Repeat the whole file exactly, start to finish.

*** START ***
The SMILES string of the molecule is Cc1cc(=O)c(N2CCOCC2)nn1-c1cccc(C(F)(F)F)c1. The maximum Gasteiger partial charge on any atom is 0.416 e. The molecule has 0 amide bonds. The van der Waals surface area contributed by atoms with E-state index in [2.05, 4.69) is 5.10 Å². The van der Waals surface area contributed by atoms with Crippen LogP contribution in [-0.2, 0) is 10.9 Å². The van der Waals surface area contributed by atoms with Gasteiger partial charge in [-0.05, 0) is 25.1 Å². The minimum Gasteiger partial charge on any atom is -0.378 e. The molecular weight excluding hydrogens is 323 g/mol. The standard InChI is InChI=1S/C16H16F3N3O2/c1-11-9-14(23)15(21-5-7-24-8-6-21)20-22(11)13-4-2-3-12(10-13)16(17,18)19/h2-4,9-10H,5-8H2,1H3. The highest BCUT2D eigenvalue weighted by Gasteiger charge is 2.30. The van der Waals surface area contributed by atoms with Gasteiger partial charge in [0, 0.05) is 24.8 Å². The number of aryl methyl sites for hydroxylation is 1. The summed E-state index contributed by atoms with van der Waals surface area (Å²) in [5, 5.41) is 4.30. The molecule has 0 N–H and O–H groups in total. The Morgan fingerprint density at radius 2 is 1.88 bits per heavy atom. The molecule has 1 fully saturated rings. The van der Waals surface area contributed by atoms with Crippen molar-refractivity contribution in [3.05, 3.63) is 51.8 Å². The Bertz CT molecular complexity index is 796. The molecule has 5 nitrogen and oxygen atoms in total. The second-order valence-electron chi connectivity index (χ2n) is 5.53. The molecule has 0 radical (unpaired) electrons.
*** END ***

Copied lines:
The SMILES string of the molecule is Cc1cc(=O)c(N2CCOCC2)nn1-c1cccc(C(F)(F)F)c1. The maximum Gasteiger partial charge on any atom is 0.416 e. The molecule has 0 amide bonds. The van der Waals surface area contributed by atoms with E-state index in [2.05, 4.69) is 5.10 Å². The van der Waals surface area contributed by atoms with Crippen LogP contribution in [-0.2, 0) is 10.9 Å². The van der Waals surface area contributed by atoms with Gasteiger partial charge in [-0.05, 0) is 25.1 Å². The minimum Gasteiger partial charge on any atom is -0.378 e. The molecular weight excluding hydrogens is 323 g/mol. The standard InChI is InChI=1S/C16H16F3N3O2/c1-11-9-14(23)15(21-5-7-24-8-6-21)20-22(11)13-4-2-3-12(10-13)16(17,18)19/h2-4,9-10H,5-8H2,1H3. The highest BCUT2D eigenvalue weighted by Gasteiger charge is 2.30. The van der Waals surface area contributed by atoms with Gasteiger partial charge in [0, 0.05) is 24.8 Å². The number of aryl methyl sites for hydroxylation is 1. The summed E-state index contributed by atoms with van der Waals surface area (Å²) in [5, 5.41) is 4.30. The molecule has 0 N–H and O–H groups in total. The Morgan fingerprint density at radius 2 is 1.88 bits per heavy atom. The molecule has 1 fully saturated rings. The van der Waals surface area contributed by atoms with Crippen molar-refractivity contribution in [3.05, 3.63) is 51.8 Å². The Bertz CT molecular complexity index is 796. The molecule has 5 nitrogen and oxygen atoms in total. The second-order valence-electron chi connectivity index (χ2n) is 5.53. The molecule has 0 radical (unpaired) electrons.